Monday, March 30, 2015

ALERT! Fracking and Septage in Senate Committee on Tuesday - Calls Needed Now!

The Senate Environmental Protection and Conservation Committee will hear two bills on fracking and one bill to repeal the prohibition on the land application of septage (what is pumped out of septic tanks).  The bills will be heard on Tuesday, March 31 at 1:30 p.m.  Please call Committee members and urge them to vote NO on these bills.  Talking points are below the committee contact information.

Note: Sen. Evers is the sponsor of the Land Application of Septage bill (SB 648) so it would be better not to ask him to vote against his own bill.  However, asking him to withdraw it would be appropriate.   To avoid confusion I have aggregated the committee emails without  including Sen. Evers’ address.  His email is provided in the committee list.

                 Senate Environmental Preservation and Conservation 2015
Sen. Charles Dean, Chair                850-487-5005
Sen. Wilton Simpson, V. Chair     850-487-5018
Sen. Thad Altman                             850-487-5016
Sen. Greg Evers                                 850-487-5002
Sen. Alan Hays                                   850-487-5011
Sen. David Simmons                        850-487-5010
Sen. Christopher Smith                  850-487-5031
Sen. Darren Soto                               850-487-5014 

(Sen. Evers is  not included in this aggregated list.),,,,,,,

Talking points:
SB 0648  by Senator Evers—Land Application of Septage
This bill would eliminate the scheduled prohibition against land applying septage (and all the nutrients it contains).  Currently these application sites are under the Department of Health (DOH) and regulations are directed at preventing the spread of disease, not algae causing nitrite - nitrates.  Those nutrients can either infiltrate to groundwater or run off into water bodies.

There are 88 DOH permitted land application sites and almost 2/3 of them are in the Springs Protection Area.  This area has highly karstic geology (fractured limestone) that is known for sinkholes and conduits that can rapidly convey groundwater to springs.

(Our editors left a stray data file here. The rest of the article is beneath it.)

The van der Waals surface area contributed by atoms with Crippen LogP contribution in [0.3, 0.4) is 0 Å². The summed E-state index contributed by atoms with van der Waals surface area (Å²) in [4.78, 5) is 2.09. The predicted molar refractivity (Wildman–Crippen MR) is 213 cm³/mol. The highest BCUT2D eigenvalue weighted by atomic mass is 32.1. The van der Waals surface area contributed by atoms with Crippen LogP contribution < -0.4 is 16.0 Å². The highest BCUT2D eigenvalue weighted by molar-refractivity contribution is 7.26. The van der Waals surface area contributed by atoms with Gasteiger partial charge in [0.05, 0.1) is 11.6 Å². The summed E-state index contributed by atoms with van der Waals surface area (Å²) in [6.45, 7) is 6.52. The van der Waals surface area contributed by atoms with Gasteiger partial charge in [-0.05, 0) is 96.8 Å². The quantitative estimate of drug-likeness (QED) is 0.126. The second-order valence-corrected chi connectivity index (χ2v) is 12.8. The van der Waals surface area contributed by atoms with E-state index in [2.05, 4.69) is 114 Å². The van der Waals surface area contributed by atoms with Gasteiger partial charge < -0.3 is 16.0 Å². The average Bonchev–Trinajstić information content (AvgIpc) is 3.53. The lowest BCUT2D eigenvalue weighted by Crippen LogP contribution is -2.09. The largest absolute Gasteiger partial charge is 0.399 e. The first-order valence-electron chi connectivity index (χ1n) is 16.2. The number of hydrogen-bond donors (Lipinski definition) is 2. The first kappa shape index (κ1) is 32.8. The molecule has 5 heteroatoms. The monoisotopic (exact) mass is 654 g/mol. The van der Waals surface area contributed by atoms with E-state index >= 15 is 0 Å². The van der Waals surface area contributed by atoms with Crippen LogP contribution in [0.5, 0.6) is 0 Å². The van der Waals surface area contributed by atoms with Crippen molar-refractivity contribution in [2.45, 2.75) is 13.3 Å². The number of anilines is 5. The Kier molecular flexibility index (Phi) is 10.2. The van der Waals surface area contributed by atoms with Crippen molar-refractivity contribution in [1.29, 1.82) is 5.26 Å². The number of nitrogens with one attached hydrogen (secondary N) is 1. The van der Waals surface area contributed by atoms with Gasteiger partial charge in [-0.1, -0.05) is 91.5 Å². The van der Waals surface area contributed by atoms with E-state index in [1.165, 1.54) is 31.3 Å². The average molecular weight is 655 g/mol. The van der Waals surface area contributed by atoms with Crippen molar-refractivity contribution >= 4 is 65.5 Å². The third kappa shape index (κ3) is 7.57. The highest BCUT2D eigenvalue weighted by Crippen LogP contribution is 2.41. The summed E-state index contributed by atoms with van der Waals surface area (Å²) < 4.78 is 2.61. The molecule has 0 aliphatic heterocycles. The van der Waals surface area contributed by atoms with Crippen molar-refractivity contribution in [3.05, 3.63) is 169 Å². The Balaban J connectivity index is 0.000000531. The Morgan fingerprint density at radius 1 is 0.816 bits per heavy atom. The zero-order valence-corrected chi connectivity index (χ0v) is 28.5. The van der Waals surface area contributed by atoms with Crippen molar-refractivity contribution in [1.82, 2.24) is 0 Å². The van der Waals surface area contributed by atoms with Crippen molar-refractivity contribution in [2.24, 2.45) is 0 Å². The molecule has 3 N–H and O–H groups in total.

The bill ignores water quality issues completely and doubles down on the least important issues such as requiring electronic pH meters instead of paper strips.  (Lime is added to septage to kill pathogens by raising the pH level to 12 for two hours or 12.5 for 30 minutes, but changing the pH does nothing to remove nitrogen or phosphorous from septage.  And electronic pH meters won’t do anything about nutrients either.)

There is no requirement in the current rule (64E-6.010) to measure how much of the nutrient load is absorbed by vegetation, and it even permits spreading septage on unvegetated soil.  A good strong rain will drive those nutrients down toward the groundwater and aquifer. 

Prohibiting the land application of septage in the Everglades area has proved effective in reducing groundwater contamination there.  Surely our springs deserve the same protection.

The two fracking bills have to be considered together - they are inextricably linked.   

SB 1468 by Senator Richter—Regulation of Oil and Gas Resources
This bill would require a permit for fracking (very narrowly defined) and offer inadequate regulation of the practice.  No regulation or permitting regime can guarantee Florida’s drinking water will not be contaminated and with the availability of renewable energy there is no good reason to expose residents and visitors to this risk. 

SB 1582 by Senator Richter—Public Records/High-pressure Well Stimulation Chemical Disclosure Registry
This bill would prevent citizens from finding out what toxic chemicals are being injected into the ground and threatening contamination of the water supply under the guise of protecting “proprietary business information” from misappropriation by other well operators.  It puts a blindfold on residents who want to protect their family’s health and their property’s value.

Fracking Issues aside from … Dare I say it? … “climate change”
·         There is no way to be sure of identifying and adequately plugging/recasing/sealing all possible abandoned wells within a sufficient radius of the fracking well and horizontal branches (this must take subterranean natural faults into consideration as well as man-made conduits.  Yet casings fail.  All technologies fail eventually in some number of cases.  While the probability of failure may be small, the risk is huge - contaminating the aquifer people use for drinking water would be catastrophic.   

·         Physicians and first responders have no way of getting information to save the lives of victims in case of an accident, or to protect themselves from exposure to toxins.

·         'Proprietary business information' or 'trade secrets' non-disclosure provisions deny citizens the right to know about, and do something about, what may be a proximate threat to their health, safety, and property.

·         There are no federal protections from fracking’s impact on drinking water thanks to the Energy Policy Act of 2005 that exempted fracking from regulation of underground injection in the Safe Drinking Water Act (the Halliburton loophole).  Numerous other exemptions for fracking have been adopted at the federal level: the Clean Air Act; the Clean Water Act; the Resource Conservation and Recovery Act; the Comprehensive Environmental Response, Compensation, and Liability Act; the National Environmental Policy Act; and the Toxic Release Inventory of the Emergency Planning and Community Right-to-Know Act.